Even as Britain’s business community looks to the government for a workable Brexit plan, the shadow of much tougher data privacy regulation is falling right across UK Plc’s economy.
That’s because the EU’s General Data Protection Regulation (GDPR) is dragging citizens’ right to data privacy back to the heart of the continent’s digital economy from May 2018. And this seismic shift will apply however quickly, and most likely on whatever terms, once Britain leaves the EU.
Concern has grown in Europe for years as personal details being exposed in a connected world. But the GDPR goes way beyond previous privacy thinking, enshrining principles of ‘accountability’, and citizens’ ‘right to be forgotten’ in law – transforming day-to-day business and social interactions with digital and cloud footprints.
The directive will pervade commerce. When trading partners agree contracts post-2018, they must decide if a workable contract involves consent; from a citizen or data subject, to the handling of personal data that isn’t needed to perform the actual contract. This ruling could upset sectors like eCommerce, or manufacturing with extended supply chains, that draw on multiple partners and data sets.
There’s no escaping the GDPR’s shadow, even with Brexit, because it:
- Applies to those supplying goods and services to the EU from inside the union or outside;
- Goes into law without any enabling legislation;
- It takes effect before Britain can make its earliest technical Brexit, we will need different compliance regimes before and after leaving Europe.
Government ministers, the technology sector and legal commentators agree that complying with the directive will change the way that UK organisations, down to comparatively smaller businesses, operate. Post-Brexit, Britain will still need a close imitation of the GDPR to trade with European partners.
And if that hasn’t focused C-level minds, penalties for GDPR non-compliance dwarf anything seen before: offender organisations could be fined up to four per cent of turnover.
But the GDPR’s biggest impact will be on day-to-day work, since UK organisations will become directly liable for managing all the unstructured data (customer details, images and social media interactions) on their networks and in the cloud – a challenge for any business.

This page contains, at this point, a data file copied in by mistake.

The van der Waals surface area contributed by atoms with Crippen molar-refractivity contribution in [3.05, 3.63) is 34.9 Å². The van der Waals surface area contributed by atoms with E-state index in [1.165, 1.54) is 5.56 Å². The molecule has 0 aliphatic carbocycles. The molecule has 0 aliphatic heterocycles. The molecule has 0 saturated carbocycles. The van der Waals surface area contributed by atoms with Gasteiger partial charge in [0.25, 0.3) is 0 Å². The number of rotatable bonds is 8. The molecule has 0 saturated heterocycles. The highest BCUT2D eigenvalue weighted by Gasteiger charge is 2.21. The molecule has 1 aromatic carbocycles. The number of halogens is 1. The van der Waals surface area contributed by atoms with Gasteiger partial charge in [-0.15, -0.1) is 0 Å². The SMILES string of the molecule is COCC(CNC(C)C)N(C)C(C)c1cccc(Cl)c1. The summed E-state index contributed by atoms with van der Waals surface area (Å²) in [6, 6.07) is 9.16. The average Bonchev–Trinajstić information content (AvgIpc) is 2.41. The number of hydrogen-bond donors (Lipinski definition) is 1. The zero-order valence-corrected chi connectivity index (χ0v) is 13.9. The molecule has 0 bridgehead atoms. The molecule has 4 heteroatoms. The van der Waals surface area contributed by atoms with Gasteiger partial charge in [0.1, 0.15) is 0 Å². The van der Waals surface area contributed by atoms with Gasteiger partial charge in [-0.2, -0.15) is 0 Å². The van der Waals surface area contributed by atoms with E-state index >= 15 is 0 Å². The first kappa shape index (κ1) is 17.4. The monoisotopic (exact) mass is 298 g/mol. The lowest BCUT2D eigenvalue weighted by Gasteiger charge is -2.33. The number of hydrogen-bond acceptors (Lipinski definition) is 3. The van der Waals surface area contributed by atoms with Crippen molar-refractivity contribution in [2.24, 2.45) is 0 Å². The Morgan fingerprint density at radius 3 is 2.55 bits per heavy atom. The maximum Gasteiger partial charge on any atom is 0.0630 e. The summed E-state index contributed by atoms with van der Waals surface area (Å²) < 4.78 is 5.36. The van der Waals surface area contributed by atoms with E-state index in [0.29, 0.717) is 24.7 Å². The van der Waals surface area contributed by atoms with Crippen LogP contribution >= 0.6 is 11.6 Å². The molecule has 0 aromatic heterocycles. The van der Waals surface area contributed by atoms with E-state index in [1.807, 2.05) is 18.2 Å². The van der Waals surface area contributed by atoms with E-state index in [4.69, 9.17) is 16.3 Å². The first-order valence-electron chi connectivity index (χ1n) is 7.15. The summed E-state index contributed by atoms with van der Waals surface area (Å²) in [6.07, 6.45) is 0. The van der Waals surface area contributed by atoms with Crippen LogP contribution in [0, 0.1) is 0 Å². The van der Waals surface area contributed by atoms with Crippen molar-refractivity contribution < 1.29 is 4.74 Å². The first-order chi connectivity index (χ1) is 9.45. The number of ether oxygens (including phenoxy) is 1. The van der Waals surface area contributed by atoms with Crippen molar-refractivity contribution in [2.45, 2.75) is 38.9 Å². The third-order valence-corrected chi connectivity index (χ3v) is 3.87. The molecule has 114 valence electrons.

Legal and technology experts rightly say there is no silver compliance bullet. Boards, we are told, should take a strategic approach; driving compliance, examining privacy standards and getting their employees on board.
But this thinking breaks down in the face of exploding cloud-based data processing levels. IT teams have little or no visibility of their data assets and their final uses, a situation only exacerbated as new cloud services come on-stream or organisations authorise bring-your-own-device (BYOD) programmes simply to stay competitive.
GDPR planning begins with visibility: as employees use cloud apps from Evernote to Netsuite, IT and security professionals are asking: where is the data – and who owns it after it leaves our offices? When a company’s customers use, for example, OneDrive, data is accessed by customers from any device anywhere, so the corporate security team must build corporate-level checks and controls to stop easy data leakage. Well-known UK companies are beginning to deploy Cloud Access Security Brokers (CASBs) solutions for sanctioning and controlling IT applications; only employees on a patched corporate device can access the application.
At present, no team of IT suppliers can provide a complete GDPR compliance solution but suppliers such as CASBs are starting to put organisations on a practical path towards it. This is because these suppliers can integrate corporate network and application monitoring systems – delivering that essential visibility of data.
These fast-evolving capabilities enable us to set out five broad, practical measures for IT and security professionals to anticipate GDPR compliance, as well as help streamline operations, after 2018:
- Boards must oversee systems that meet data subjects’ future requests under GDPR, such as the right to be forgotten, or requesting copies of relevant (unstructured) personal data;
- Organisations must start to design data security into products or services – by default;
- UK companies must plan data security and auditing processes and ways to notify stakeholders of a data breach – as well as making suppliers document their own information security processes;
- Companies over 250 employees, or whose operations are based on data handling, will need a data protection officer to scrutinise their IT processes, data security and privacy systems;
- Boards must operate Data Protection Assessments and train up their IT and security personnel on compliance.
It’s a lengthy list, but cloud services and related hardware technologies will transform organisations’ processing and network monitoring power – with these capabilities increasingly available to CIOs and security teams as flexible, managed services.
There is no silver bullet. But senior IT executives are already scoping the foundations of GDPR compliance. And others will appreciate the irony that UK companies will achieve far better control and visibility of their fast-evolving cloud data processing operations through such focused innovations, even as the directive’s long shadow finally falls over us.
Marc Sollars is CTO of Teneo, a specialist integrator of next generation technology, offering global organisations optimisation solutions for networks, security, storage and applications. The company designs its solutions by understanding through consultancy and delivering through managed services. Marc is on Twitter at: @MarcatTeneo